• U.S.


3 minute read
Kevin Fedarko

WATCHFUL COMMANDERS IN BOSNIA never tire of warning soldiers in their charge that there are any number of ways to meet death in the Balkans–and almost all come suddenly. It can sneak up from behind, directed by the cross hairs of a sniper’s scope. It can clasp travelers in the muddy embrace of a collapsing mountain road. Or it can detonate from below–which is what happened at 3:45 p.m. last Saturday when Sergeant Donald Dugan, 38, of Belle Center, Ohio, reportedly manning a checkpoint near Tuzla, stepped to the side of the road and was killed by a land mine.

Earlier last week, three British soldiers met their deaths when they drove over an antitank mine. But this was the first American killed while serving in Bosnia. While that may not carry with it any special index of tragedy, it does score a notch on the emotional yardstick by which Americans gauge whether their government’s latest foreign policy venture is worth its perils.

Even as Dugan was rushed to a hospital, where he was pronounced dead, word reached President Clinton, campaigning in New Hampshire. The incident was not unexpected; when the President embarked on his robust Bosnia policy, he knew that casualties were inevitable. Fatalities, however, sometimes provoke spasms of American self-doubt; which is perhaps why, in nearly the same breath as offering his “deepest sympathies,” Clinton restated his resolve to stay on course. Asked if he had second thoughts about the mission, the President said, “No, not at all. I told the American people before it started that the place was filled with mines.”

Up to 3 million, according to estimates, some mines powerful enough to blow the tracks off a battle tank. When that figure is combined with the number of fractured bridges, collapsed buildings, unexploded ordnance and edgy snipers, it is amazing that there have not been more casualties. Since December, eight NATO soldiers have been killed and more than 40 wounded. The human cost, however, bears measuring against what the peacekeepers have so far achieved. By last Saturday all three rival ethnic factions had vacated virtually every piece of land they had pledged to relinquish. By the Balkans’ bloody standards, that is extraordinary.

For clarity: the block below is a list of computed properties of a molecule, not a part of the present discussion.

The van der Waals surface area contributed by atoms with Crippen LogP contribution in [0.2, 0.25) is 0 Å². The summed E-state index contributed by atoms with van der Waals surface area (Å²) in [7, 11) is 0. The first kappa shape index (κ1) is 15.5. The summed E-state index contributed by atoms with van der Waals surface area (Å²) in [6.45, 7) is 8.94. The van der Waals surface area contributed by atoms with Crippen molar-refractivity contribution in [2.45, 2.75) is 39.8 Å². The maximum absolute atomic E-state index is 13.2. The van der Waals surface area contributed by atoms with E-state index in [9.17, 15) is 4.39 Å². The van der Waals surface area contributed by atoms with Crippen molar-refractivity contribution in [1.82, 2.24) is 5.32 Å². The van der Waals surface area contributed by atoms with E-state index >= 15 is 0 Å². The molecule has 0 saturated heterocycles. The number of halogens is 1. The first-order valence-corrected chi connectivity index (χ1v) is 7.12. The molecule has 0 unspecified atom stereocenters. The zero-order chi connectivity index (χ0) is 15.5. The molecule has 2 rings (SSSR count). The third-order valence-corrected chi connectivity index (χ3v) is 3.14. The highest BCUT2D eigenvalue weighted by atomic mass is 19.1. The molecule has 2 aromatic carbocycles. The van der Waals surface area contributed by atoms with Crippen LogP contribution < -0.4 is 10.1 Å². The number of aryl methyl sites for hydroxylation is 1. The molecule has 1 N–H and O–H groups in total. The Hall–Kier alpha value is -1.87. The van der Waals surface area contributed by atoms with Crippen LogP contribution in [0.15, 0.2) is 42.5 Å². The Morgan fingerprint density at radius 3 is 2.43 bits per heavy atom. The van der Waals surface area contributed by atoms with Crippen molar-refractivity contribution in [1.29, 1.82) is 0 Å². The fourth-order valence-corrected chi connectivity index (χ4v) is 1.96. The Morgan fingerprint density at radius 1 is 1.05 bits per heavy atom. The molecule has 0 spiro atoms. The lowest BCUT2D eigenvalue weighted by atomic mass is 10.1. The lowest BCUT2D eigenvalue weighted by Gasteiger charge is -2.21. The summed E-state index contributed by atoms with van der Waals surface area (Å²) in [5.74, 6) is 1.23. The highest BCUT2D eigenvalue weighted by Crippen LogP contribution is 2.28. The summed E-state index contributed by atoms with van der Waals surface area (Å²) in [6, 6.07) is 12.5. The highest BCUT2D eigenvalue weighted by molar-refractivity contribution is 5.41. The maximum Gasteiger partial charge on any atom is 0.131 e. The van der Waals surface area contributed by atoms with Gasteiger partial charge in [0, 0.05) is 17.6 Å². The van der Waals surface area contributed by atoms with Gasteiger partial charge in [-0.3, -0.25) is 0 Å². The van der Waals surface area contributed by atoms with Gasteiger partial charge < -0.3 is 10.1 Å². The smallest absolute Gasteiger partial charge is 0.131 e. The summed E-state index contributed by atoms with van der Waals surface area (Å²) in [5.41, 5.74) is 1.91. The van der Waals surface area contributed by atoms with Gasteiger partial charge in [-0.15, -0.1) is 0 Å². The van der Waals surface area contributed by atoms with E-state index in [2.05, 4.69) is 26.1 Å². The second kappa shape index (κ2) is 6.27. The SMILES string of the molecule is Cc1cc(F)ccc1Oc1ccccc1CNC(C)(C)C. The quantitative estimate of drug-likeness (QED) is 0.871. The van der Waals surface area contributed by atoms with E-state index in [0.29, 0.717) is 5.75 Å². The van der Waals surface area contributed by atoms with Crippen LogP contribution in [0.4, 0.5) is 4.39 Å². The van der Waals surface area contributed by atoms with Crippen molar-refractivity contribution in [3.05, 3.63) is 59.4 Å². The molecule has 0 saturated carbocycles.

So extraordinary, in fact, that in briefing Clinton in Washington last week, Admiral Leighton Smith, NATO’s Bosnia commander, hinted at “moving people out of there” before the mission’s scheduled wrap-up in December. But while Smith can claim success for the military side, the civilian operation is another story. The civilian accords are plagued by a lack of cash and endless Balkan bickering. This is disturbing because the accords cover elections, refugee resettlement and reconstruction–all of which are crucial to giving Bosnia a stable peace. “The civilian part of Dayton is the test of our success or failure, not the military part,” said Richard Holbrooke, chief architect of last November’s agreement. “For Dayton to be termed a success, rather than a high-water mark of good intentions, the civilian implementation must succeed.” Without that, U.S. soldiers–the one who died last week, and those who may die in the weeks to come–will have given their lives in vain.

–By Kevin Fedarko. Reported by Massimo Calabresi/Sarajevo and Mark Thompson/Washington

More Must-Reads from TIME

Contact us at letters@time.com